Thursday, April 1 – 7 p.m. War Made Easy 2008, 72 minutes. This study reaches into the Orwellian memory hole to expose a 50-year pattern of government deception and media spin that has dragged the United States into one war after another from Vietnam to Iraq. Narrated by actor and activist Sean Penn, the film exhumes remarkable archival footage of official distortion and exaggeration from LBJ to George W. Bush, revealing in stunning detail how the American news media have uncritically disseminated the pro-war messages of successive presidential administrations. Jim Deutsch from Science for Peace will lead a discussion.

Friday, April 9 – 7 p.m. The Age of Stupid 2009, 92 minutes. British film by Franny Armstrong, director of McLibel and founder of 10:10, and first-time producer Lizzie Gillett. The film is a drama-documentary-animation hybrid which stars Pete Postlethwaite as a man living alone in the devastated world of 2055, watching archive footage from around 2008 and asking “Why didn’t we stop climate change when we had the chance?”

Friday, April 16 – 7 p.m. American Casino 2009, 89 minutes. This new documentary by Andrew and Leslie Cockburn is about the mortgage crisis in the US and the effect that it has had on African-Americans living in Baltimore. They explain how sub prime mortgages were repackaged and spread across the financial system, creating more risk and putting the US financial system in jeopardy. The Cockburns argue that the mortgage companies were essentially engaged in predatory lending. Families who thought their mortgages would cost $800 a month suddenly found that they cost $2000 a month. The results were devastating. Entire neighborhoods were hollowed out and some of the Baltimore residents interviewed in the film (all of whom had jobs) wound up homeless. Commentary by Socialist Action member Christian Whittall, followed by open discussion period.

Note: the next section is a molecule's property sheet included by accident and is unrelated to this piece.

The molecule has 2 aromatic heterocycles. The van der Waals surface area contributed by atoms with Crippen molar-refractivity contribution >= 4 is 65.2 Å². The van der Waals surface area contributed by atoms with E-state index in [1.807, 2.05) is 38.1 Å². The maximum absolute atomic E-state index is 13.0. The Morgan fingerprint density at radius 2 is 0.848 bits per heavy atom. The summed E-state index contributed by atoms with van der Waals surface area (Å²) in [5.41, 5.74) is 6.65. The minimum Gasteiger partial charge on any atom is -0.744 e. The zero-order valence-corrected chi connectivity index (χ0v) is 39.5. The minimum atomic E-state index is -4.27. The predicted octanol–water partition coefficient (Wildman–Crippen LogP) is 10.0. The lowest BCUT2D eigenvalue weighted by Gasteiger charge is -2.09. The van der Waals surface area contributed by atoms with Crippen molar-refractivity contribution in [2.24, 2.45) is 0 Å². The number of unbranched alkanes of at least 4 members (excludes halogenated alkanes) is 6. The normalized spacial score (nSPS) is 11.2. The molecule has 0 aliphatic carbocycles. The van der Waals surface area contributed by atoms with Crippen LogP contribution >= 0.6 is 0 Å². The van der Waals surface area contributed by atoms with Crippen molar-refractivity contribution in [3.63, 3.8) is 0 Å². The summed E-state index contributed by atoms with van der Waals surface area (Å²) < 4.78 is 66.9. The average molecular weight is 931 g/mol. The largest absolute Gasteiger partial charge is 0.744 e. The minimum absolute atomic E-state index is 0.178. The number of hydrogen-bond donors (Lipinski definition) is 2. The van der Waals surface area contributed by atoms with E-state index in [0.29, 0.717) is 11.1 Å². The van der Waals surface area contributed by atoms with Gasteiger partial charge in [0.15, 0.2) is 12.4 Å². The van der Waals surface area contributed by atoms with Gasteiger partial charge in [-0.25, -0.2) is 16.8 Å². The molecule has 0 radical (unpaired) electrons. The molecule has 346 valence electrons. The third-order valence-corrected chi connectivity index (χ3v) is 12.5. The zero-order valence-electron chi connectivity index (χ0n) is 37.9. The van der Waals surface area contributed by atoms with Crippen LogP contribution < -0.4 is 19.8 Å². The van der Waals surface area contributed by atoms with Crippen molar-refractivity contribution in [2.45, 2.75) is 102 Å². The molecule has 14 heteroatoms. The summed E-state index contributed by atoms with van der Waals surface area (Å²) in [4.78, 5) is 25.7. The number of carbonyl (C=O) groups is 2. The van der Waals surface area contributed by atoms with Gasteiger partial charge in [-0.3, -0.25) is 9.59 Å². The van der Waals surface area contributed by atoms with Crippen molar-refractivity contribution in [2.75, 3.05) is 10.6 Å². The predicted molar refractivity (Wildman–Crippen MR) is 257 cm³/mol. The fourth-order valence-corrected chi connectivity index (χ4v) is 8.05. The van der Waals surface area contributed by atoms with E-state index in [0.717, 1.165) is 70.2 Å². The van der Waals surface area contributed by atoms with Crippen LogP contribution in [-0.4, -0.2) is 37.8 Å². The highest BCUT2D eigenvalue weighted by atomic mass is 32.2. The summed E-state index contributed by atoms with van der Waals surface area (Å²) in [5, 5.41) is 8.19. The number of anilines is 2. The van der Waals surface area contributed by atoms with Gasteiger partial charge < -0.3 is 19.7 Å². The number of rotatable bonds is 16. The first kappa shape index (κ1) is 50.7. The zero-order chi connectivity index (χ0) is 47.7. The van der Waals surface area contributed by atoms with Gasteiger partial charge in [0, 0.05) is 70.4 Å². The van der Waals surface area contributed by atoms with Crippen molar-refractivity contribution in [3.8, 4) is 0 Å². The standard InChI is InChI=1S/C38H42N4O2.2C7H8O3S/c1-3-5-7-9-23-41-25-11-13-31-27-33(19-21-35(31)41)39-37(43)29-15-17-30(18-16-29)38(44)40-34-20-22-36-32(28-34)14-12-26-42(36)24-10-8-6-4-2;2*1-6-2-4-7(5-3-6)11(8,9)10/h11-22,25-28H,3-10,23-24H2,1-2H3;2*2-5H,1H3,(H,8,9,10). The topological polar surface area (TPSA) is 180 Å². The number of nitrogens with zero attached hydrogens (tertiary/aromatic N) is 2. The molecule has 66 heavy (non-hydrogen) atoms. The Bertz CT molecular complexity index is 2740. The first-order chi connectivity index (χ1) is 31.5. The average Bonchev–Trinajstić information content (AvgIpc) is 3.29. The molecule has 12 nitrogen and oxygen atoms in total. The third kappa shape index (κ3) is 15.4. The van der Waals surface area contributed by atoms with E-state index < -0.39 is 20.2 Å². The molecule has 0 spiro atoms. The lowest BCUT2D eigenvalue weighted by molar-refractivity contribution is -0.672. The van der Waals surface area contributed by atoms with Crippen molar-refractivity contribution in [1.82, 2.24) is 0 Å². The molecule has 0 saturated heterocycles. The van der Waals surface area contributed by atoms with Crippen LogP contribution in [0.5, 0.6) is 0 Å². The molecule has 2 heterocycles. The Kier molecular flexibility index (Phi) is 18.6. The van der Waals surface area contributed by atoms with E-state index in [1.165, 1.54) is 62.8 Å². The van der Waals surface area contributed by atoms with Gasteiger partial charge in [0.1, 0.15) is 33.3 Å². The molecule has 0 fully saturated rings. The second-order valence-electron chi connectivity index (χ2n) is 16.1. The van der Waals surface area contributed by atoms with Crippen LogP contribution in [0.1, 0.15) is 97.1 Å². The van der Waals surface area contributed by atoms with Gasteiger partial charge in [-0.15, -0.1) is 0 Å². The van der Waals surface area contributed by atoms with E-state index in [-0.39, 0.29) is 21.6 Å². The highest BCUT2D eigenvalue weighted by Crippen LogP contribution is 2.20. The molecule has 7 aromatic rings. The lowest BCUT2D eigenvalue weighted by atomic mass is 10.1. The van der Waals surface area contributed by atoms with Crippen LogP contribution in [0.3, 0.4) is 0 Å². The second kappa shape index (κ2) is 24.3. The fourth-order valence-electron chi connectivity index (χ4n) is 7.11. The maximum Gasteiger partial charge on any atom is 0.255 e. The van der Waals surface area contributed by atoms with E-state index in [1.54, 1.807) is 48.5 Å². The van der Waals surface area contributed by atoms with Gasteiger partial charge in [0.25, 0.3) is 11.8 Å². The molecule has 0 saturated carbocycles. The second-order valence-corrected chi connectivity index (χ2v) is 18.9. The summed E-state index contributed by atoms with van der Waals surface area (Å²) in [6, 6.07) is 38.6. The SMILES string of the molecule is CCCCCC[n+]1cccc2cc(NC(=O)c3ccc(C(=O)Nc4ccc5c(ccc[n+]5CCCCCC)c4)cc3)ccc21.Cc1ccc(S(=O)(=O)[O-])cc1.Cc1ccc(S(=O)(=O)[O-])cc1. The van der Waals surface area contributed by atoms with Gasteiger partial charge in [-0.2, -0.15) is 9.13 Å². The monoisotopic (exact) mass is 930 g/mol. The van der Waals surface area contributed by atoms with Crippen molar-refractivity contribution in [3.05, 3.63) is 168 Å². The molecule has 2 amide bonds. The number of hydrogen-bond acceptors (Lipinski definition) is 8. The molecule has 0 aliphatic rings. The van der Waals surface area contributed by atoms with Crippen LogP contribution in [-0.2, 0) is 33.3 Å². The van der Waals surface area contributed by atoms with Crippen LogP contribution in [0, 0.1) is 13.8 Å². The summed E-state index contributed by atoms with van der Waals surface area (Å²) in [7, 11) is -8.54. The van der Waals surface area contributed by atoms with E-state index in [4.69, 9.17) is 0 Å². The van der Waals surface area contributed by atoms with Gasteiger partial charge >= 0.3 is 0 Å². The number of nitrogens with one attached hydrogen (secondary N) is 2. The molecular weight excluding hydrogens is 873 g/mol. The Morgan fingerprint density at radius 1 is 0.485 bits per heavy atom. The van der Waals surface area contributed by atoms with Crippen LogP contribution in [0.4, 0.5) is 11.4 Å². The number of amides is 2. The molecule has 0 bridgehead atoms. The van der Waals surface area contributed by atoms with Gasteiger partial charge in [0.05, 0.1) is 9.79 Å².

Friday, April 23 – 7 p.m. Crude: The Real Price of Oil 2009, 105 minutes. This is an inside look at one of the largest and most controversial legal cases on the planet, the infamous $27 billion “Amazon Chernobyl” case in Ecuador. CRUDE is a real-life high stakes legal drama set against a backdrop of the environmental movement, global politics, celebrity activism, human rights advocacy, the media, multinational corporate power, and rapidly-disappearing indigenous cultures. Presenting a complex situation from multiple viewpoints, the film examines a complicated situation from all angles while bringing an important story of environmental peril and human suffering into focus.

Each of the films in this series will be preceded by a brief introduction,
and will be followed by a commentary, and an open floor discussion period.

OISE, 252 Bloor St. West, Room 2-212
at the St. George Subway Station. Everyone welcome. $4 donation requested.

For more info call 416 – 535-8779.

Harper’s environmental deficit is out of sight

by Barry Weisleder

Prime Minister Stephen Harper said he had to prorogue (suspend) Parliament for three months in order to “re-calibrate” his minority Conservative government. What he meant by that became depressingly clear in the 2010 federal budget presented on March 4.

In it the Conservatives vow to freeze or scale back operating budgets, which entails cutting federal services and jobs, and possibly cancelling negotiated wage hikes. The only federal department that will see an increase is the military, which in 2008 was promised an annual 2 per cent boost. While there’s no new money for job creation, workers will pay higher employment insurance premiums. Absent is any aid for seniors living in poverty, any national child care programme, or any boost for social housing construction – indeed, the latter will be cut. Air travellers will shell out more in security charges on round-trip flights.

In sharp contrast is a $47 billion tax break for business. Tory Finance Minister Jim Flaherty bragged to MP s that Canada will have “the lowest corporate income tax rate in the G7 by 2012.” No wonder Ottawa has record-high deficits and debt. In the play book of capitalist governments, red ink is just a convenient excuse to cut public services, de-regulate business and make working people pay for the global crisis we did not create.